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11 Mysterious Monsters of South America

I'm a softie when it comes to animals, crazy about baseball (especially the Cardinals) and a news junkie. I'm also a fan of cryptozoology.


Bigfoot, the Loch Ness Monster, and the Himalayan Yeti are all examples of creatures that may or may not exist. Many of these animals are just legends or myths made up to scare little children. Others may have come from tales about real animals that have become more and more exaggerated as time has gone by.

Whereas biology is the study of living organisms, cryptozoology is the study of living organisms whose existence is yet to be proved or disproved. These organisms are called cryptids. Some may be total fantasies, and some may be creatures thought to be extinct but have actually been living in low population areas for centuries, if not millennia. One animal that was thought to be a myth and then turned out to be real is the platypus. Another is the okapi.

Here are 11 of these creatures thought to live in South America. Some of them might not be real–but then again, some of them might be very real.

Chile: The Alicanto

The Alicanto is a luminescent bird that is supposedly found in the mines and caves of Chile. Their feathers are metallic colors and shine in the darkness. Their eyes seem to glow.

There are two kinds of Alicantos. One of them feeds on silver and the other on gold. Sometimes they will eat so much they get too heavy to fly. Their diet dictates what color they are.

Seeing an Alicanto is supposed to be good luck. Miners will follow the creature to find gold and silver. The legend says if the miner is spotted by the Alicanto, the bird will push the miner off a cliff. It’s also said that some Alicantos will help miners find gold and silver, but the miner is expected to share with the creature.

Argentina: El Cuero

El Cuero means "the leather" and resembles a primitive stingray. It has a hairless spine and head, and the body looks like a cowhide. It has a long, whip-like tail but no barb like a stingray does. The eyes are located at the top of stalks, and its mouth seems to be extendable. There are razor-sharp claws on the edges of the monster that it uses to clasp its prey. El Cuero ranges in size from between two and five feet wide and weighs about 65 pounds.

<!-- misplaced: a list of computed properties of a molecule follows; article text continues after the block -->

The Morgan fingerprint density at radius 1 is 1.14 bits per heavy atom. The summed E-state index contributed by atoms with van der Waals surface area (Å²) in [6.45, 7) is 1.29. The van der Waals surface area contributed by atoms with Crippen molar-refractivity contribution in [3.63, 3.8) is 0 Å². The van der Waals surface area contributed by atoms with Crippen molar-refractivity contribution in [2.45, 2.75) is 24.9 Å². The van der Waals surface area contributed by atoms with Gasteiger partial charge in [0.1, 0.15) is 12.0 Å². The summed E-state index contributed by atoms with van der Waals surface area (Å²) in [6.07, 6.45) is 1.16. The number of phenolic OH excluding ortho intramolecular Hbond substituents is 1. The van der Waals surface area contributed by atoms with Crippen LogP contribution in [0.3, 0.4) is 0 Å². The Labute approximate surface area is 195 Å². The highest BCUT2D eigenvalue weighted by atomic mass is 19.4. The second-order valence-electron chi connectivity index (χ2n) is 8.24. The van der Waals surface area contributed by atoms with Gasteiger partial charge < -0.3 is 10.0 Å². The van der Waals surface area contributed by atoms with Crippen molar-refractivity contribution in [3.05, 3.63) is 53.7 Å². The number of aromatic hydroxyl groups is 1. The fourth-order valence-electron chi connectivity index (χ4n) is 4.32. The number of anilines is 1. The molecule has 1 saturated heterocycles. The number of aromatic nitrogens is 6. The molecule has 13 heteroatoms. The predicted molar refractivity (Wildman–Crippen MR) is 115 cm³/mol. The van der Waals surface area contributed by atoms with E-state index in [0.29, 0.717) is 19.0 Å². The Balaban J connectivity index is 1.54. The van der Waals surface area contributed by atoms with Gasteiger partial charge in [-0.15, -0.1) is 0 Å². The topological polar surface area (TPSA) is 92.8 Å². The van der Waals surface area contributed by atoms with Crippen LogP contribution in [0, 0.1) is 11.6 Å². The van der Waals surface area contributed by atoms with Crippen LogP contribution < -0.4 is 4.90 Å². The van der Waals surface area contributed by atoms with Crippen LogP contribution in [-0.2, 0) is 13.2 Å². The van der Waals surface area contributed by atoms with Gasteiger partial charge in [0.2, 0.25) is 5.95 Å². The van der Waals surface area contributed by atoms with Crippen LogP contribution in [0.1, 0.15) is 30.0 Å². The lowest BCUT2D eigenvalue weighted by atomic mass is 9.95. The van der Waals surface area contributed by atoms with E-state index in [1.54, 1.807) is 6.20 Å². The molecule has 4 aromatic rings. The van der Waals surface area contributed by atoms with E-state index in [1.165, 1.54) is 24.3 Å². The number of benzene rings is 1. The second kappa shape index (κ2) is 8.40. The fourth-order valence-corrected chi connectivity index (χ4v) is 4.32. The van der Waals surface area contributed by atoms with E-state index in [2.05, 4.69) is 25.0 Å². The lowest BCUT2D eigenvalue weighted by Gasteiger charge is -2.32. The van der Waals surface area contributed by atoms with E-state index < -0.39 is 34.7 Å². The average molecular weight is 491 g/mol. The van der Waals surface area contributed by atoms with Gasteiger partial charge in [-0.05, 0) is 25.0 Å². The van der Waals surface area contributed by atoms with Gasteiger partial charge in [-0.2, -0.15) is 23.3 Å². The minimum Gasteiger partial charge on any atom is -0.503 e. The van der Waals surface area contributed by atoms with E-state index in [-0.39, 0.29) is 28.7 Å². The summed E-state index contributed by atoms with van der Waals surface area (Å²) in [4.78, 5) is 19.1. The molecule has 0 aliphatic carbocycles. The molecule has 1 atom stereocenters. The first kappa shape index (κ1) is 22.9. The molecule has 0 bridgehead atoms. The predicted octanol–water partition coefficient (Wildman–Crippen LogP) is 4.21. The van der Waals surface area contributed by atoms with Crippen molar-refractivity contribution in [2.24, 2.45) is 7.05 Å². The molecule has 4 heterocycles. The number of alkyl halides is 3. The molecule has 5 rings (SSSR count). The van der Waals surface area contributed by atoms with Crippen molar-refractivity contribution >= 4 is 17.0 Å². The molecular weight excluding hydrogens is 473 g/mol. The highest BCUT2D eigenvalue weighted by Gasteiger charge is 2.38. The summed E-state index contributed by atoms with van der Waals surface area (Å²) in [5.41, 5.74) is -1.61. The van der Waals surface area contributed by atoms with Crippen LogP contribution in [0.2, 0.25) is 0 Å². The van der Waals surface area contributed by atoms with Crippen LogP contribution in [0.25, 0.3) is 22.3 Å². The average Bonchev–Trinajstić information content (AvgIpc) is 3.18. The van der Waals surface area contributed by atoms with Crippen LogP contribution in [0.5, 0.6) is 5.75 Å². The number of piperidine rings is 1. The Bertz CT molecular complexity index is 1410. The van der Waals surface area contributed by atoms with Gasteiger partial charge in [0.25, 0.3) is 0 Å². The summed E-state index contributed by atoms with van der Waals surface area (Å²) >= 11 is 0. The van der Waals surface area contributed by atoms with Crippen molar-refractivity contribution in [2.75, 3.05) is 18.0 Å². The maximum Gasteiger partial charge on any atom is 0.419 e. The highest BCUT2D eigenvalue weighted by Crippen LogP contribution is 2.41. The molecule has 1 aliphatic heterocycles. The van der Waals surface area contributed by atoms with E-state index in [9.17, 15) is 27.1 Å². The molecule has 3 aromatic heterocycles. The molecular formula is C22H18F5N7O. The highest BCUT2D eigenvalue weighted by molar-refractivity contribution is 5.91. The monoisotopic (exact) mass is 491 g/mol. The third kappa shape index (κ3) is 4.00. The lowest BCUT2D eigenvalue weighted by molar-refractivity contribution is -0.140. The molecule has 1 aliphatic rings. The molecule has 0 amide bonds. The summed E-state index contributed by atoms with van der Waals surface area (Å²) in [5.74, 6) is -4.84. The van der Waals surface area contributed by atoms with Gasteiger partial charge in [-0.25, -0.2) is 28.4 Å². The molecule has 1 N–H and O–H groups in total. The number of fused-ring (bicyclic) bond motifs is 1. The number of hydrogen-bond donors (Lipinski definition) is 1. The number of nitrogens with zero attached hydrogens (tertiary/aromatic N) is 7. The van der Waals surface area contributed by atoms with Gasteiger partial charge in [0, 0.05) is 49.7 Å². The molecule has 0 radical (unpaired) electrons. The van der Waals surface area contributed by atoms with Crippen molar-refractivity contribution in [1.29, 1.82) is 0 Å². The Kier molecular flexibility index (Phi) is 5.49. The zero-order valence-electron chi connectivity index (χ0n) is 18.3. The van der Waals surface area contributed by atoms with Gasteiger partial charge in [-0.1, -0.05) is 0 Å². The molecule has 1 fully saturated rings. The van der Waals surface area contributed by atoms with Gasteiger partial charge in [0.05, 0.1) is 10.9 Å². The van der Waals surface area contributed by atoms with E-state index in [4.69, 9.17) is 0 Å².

The claims of sightings of El Cuero have all occurred in the glacial Lake Lácar in the Andes Mountains. The natives have nicknamed him aquatic tiger. It is said to leap out of the water like an orca and engulf its prey. It uses its proboscis to puncture the skin and then sucks out the blood and internal organs.

One story was told by a woman who said she was washing clothes in the lake with her baby sleeping nearby when the creature lurched from the water like a crocodile and snatched the baby up. It slid back into the water just as quickly.

There is another South American cryptid known as the Hueke Hueke that sounds so similar to El Cuero that they may, in fact, be the same type of creature in different locations.

Chile: Giglioli's Whale

Giglioli’s Whale was named after a sighting by Enrico Hillyer Giglioli. He was an Italian anthropologist and zoologist who lived from 1845 to 1909. He described the creature as having two dorsal fins, which no known whale has.

Giglioli spotted the creature on September 4, 1867, while aboard the Magenta some 1,200 miles off the coast of Chile. He watched the animal for about 15 minutes and made very detailed observations. It was around 60 feet long with two large dorsal fins about 6.5 feet apart. It also had two long sickle-shaped flippers.

In 1868, there was a report of two of the double finned whales from the ship Lily off the coast of Scotland. The next reported sighting was in 1983 by French zoologist Jacques Margret between Corsica and France.

One possible explanation for this odd creature is that it was caused by a genetic mutation.


Brazil: The Mapinguari

Mapinguari was a shaman in the Amazon forest in Brazil and Bolivia. Thousands of years ago, he is said to have discovered the key to immortality. The gods were angered by his discovery and punished him by turning him into a wandering beast.

Most sightings describe the creature as a giant sloth. A few see it as an ape-like creature. Cryptozoologists have speculated that it is either a Giant Sloth or maybe a Megotherium which was a large ground sloth that lived in the area during the Ice Age.

Amazon Rainforest: The Titanoboa

The Titanoboa was the largest known snake on earth. It reached lengths of 25 feet and could weigh up to 550 pounds. However, for over 100 years, explorers in the Amazon have claimed to witness these creatures as long as 150 feet and weighing up to five tons.

British explorer Percy Fawcett claimed to have killed one of these snakes and measured it at 62 feet long. Cryptozoologist Bernard Heuvelmans verified his claim. It is thought this animal had gone extinct, but tracks have been found in remote locations measuring six feet wide.


Colombia: The Boraro

The Boraro is a creature that lives in the northwestern Amazon Rainforest along the Vaupés River, mostly in Colombia. It is considered a protector of wildlife. The indigenous people of the area are the Tucanos.